It’s always interesting to grade players that were called up mid-season. On one hand, it’s hard to discredit someone who wasn’t on the roster for Game 1 last October but managed to finish the season with the big club. On the other hand, you need to take into account why that player was called up and if they were effective in their role. Tyler Bertuzzi gives us plenty to consider with both of those sides of the player grade.
Born: February 24, 1995 in Sudbury, Ontario, Canada
Acquired: 58th Overall pick 2013
Contract Status: Pending RFA ($662K for 2017-2018 season)
Games Played: 48 (Beginning Dec 9 vs St. Louis Blues)
Heading into this season, expectations for Bertuzzi were... I guess tempered? While many of us were hoping he’d make the opening night roster, it was apparent that Luke Witkowski and David Booth, and an unfortunate wrist injury, would prevent that from happening - Bertuzzi was roughly expected to be their type of grinding, agitating guy who may also be able to bury the puck a bit more often. Given this, it was honestly hard to expect him to make a huge showing this season (or, rather, for management and coaching to allow him to do so). However, injuries meant that he got his chance just shy of half-way thru the season.
Bertuzzi made an unspectacular showing in his Dec 9 debut, where he was -3 on the night with only 9:13 played. He would head back to Grand Rapids after that until Dec 23, visiting the Boston Bruins, and from there only missed one more game for the rest of the season. After 7 games with nothing beneficial to his stats sheet last season, it was good to see Lil’ Bert stick and maintain a 0.5PT/GM pace - we’d seen him step up in a big way for the AHL playoffs before, so we knew he had it in him to be a productive guy. Blah blah over-ripening blah.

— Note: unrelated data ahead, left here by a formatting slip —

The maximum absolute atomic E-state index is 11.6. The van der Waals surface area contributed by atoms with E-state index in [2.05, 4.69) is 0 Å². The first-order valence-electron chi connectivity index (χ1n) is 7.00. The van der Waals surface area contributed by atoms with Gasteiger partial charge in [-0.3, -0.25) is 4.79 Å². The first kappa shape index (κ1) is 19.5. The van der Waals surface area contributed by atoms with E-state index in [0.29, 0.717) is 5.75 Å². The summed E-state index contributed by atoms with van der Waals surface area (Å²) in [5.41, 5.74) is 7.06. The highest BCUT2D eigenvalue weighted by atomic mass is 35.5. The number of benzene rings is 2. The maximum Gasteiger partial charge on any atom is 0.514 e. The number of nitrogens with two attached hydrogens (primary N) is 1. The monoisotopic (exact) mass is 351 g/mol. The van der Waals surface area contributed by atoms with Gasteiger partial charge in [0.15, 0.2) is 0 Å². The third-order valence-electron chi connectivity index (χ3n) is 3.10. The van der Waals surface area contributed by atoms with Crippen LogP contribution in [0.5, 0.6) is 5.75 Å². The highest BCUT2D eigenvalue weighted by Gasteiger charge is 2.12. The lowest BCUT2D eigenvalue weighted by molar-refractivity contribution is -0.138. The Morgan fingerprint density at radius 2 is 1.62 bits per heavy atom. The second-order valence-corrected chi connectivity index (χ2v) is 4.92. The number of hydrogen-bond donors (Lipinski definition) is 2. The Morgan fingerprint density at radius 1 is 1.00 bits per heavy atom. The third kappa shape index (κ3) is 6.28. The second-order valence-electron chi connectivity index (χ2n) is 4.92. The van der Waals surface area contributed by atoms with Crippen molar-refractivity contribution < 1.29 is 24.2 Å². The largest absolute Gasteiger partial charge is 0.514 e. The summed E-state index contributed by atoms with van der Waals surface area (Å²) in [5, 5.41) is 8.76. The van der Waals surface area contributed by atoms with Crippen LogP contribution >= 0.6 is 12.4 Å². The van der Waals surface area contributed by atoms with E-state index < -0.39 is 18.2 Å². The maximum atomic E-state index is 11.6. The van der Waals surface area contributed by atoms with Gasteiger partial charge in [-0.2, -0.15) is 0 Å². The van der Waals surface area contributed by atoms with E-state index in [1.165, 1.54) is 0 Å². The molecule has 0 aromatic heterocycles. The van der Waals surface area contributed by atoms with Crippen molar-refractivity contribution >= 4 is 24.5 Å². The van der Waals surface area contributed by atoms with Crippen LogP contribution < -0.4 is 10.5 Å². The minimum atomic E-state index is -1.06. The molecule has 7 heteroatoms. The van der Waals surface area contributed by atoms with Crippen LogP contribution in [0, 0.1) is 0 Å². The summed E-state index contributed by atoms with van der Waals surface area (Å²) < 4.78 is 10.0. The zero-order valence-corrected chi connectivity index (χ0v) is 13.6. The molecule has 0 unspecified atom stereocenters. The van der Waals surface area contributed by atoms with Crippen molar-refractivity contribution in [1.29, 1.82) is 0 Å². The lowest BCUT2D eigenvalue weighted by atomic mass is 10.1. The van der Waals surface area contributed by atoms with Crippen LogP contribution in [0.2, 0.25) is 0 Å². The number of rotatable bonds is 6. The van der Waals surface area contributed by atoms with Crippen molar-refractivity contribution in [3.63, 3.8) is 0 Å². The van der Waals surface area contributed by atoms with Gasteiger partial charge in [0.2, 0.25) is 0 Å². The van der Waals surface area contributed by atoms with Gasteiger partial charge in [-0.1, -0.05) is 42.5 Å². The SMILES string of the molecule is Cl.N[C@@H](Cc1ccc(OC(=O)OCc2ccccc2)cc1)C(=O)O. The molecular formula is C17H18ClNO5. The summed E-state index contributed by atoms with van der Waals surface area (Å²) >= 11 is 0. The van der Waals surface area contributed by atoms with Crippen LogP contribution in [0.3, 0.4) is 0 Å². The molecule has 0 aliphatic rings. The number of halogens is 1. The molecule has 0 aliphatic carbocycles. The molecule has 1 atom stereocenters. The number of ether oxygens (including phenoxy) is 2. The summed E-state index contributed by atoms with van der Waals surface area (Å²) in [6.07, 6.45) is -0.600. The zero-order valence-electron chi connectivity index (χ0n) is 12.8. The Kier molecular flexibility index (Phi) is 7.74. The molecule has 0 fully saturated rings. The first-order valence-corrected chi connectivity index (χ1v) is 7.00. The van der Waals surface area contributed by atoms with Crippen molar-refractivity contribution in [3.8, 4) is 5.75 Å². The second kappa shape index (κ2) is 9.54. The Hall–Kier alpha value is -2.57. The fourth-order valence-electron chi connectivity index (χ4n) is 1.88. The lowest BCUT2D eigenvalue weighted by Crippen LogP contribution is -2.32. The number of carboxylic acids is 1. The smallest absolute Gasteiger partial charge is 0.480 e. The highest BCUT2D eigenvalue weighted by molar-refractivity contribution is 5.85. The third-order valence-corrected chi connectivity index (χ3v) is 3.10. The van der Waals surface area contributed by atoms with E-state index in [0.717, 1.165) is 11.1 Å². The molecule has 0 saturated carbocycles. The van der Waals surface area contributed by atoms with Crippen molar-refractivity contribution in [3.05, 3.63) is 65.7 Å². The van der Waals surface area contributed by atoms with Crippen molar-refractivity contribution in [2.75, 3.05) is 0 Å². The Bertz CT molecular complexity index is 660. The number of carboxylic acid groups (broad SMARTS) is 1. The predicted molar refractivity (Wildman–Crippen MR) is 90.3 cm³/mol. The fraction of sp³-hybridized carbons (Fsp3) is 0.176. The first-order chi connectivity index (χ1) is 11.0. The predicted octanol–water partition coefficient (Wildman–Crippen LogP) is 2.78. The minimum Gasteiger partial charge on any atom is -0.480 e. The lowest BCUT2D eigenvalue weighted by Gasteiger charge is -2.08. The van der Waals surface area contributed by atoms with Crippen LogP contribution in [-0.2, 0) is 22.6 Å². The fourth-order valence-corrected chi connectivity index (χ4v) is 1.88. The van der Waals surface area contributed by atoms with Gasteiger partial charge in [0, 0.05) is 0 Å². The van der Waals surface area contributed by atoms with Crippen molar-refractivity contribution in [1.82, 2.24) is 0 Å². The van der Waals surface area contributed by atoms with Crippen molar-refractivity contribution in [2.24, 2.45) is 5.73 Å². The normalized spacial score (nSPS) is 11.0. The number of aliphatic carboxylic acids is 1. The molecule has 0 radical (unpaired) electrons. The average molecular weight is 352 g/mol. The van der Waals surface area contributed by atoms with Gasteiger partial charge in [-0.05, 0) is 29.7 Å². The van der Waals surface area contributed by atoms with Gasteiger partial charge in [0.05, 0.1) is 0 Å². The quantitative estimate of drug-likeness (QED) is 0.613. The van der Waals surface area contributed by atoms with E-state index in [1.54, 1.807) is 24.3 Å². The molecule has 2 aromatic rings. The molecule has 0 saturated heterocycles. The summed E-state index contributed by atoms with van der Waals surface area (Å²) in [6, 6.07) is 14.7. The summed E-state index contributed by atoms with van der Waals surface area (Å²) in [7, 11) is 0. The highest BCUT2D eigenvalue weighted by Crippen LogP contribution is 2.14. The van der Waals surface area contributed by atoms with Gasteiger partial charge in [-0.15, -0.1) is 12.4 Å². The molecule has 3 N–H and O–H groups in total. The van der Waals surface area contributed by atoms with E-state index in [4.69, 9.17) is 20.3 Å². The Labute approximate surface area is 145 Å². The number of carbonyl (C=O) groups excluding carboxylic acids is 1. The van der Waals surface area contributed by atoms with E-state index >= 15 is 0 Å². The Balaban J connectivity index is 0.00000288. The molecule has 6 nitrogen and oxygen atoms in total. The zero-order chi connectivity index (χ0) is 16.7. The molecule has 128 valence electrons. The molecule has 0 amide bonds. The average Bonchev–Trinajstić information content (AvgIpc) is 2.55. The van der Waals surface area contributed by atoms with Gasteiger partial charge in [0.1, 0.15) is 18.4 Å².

Once called up, Bertuzzi was slotted into several places on offense. While ending the season agitating on the top line with Henrik Zetterberg and Gustav Nyquist, he averaged 14:24TOI/GP - more in line with a 3rd line guy than a 1st, although he exceeded this average in 9 of his last 10 games. But it’s important to note that with development, consistent play on the 1st line may not be out of reach (although that’s certainly shooting for the stars).
He also did acceptably well at not taking undisciplined penalties, with his 39 minutes largely being driven up by two games - Feb 9 at the New York Islanders where he took 10 minutes, and March 26 at the Montreal Canadiens where he took 12 minutes. Setting these two games aside leave him with 17 minutes in 46 games - if he can keep the major penalties (fighting or otherwise) down, experience and learning at the NHL level should help him manage the minor penalties as well. Corsica Hockey lists Bertuzzi as only taking 9 penalties this season, but drawing a comparatively whopping 17 (only Larkin and Andreas Athanasiou drew more) - in a full 82 games, that translates to 29 power-play opportunities for the Wings, and a penalty margin of +13. In a truncated debut, he’s shown that he can be an effective agitator up and down the line-up.
Season Grade: B
I’m personally very intrigued to see what Bertuzzi could have done with a full season instead roughly half of one. Projecting his points for a full season, the kid could have ended up in Nyquist-territory (40 points) in a full 82-games - that’s top-5 on the team atmosphere, and the Red Wings could have definitely used more points this season. Also to keep in mind with regard to points pace, Dylan Larkin registered 45 points in 80 games for his first season. I’m not saying Bertuzzi is going to be the player we expect Larkin to be, but he’s certainly shown promise and was much more than just some goon we called up to be a warm body. With being held out of the AHL playoffs so he can train and continue to improve this offseason, Bertuzzi’s expectations will be higher next season.
How would you grade Tyler Bertuzzi?
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